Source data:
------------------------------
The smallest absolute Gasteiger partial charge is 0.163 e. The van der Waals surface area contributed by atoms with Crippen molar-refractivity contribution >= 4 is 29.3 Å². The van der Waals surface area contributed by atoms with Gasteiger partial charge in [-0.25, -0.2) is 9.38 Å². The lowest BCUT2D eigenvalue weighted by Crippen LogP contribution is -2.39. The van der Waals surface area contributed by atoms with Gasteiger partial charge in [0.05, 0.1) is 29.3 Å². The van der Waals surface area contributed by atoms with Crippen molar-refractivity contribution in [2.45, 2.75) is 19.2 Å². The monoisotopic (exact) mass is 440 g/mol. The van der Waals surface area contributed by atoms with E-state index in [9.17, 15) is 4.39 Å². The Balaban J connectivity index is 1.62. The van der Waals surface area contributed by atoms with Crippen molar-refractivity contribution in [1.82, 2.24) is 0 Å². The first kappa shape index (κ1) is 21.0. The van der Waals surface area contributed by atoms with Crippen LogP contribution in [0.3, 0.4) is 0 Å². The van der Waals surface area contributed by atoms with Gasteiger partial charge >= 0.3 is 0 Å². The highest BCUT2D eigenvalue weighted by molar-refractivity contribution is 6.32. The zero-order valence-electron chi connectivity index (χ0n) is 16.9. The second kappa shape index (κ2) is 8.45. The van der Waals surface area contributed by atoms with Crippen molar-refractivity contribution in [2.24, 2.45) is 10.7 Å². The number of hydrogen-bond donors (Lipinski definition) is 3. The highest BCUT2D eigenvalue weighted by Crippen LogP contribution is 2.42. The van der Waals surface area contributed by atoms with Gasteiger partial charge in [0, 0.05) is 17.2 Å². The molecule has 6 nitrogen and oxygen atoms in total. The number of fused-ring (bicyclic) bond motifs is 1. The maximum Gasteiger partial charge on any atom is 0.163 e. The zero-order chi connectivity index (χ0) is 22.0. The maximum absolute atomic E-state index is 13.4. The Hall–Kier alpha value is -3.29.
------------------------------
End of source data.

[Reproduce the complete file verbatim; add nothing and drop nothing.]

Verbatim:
The smallest absolute Gasteiger partial charge is 0.163 e. The van der Waals surface area contributed by atoms with Crippen molar-refractivity contribution >= 4 is 29.3 Å². The van der Waals surface area contributed by atoms with Gasteiger partial charge in [-0.25, -0.2) is 9.38 Å². The lowest BCUT2D eigenvalue weighted by Crippen LogP contribution is -2.39. The van der Waals surface area contributed by atoms with Gasteiger partial charge in [0.05, 0.1) is 29.3 Å². The van der Waals surface area contributed by atoms with Crippen molar-refractivity contribution in [2.45, 2.75) is 19.2 Å². The monoisotopic (exact) mass is 440 g/mol. The van der Waals surface area contributed by atoms with E-state index in [9.17, 15) is 4.39 Å². The Balaban J connectivity index is 1.62. The van der Waals surface area contributed by atoms with Crippen molar-refractivity contribution in [1.82, 2.24) is 0 Å². The first kappa shape index (κ1) is 21.0. The van der Waals surface area contributed by atoms with Crippen LogP contribution in [0.3, 0.4) is 0 Å². The van der Waals surface area contributed by atoms with Gasteiger partial charge >= 0.3 is 0 Å². The highest BCUT2D eigenvalue weighted by molar-refractivity contribution is 6.32. The zero-order valence-electron chi connectivity index (χ0n) is 16.9. The second kappa shape index (κ2) is 8.45. The van der Waals surface area contributed by atoms with Crippen molar-refractivity contribution in [2.24, 2.45) is 10.7 Å². The number of hydrogen-bond donors (Lipinski definition) is 3. The highest BCUT2D eigenvalue weighted by Crippen LogP contribution is 2.42. The van der Waals surface area contributed by atoms with Gasteiger partial charge in [0, 0.05) is 17.2 Å². The molecule has 6 nitrogen and oxygen atoms in total. The number of fused-ring (bicyclic) bond motifs is 1. The maximum Gasteiger partial charge on any atom is 0.163 e. The zero-order chi connectivity index (χ0) is 22.0. The maximum absolute atomic E-state index is 13.4. The Hall–Kier alpha value is -3.29.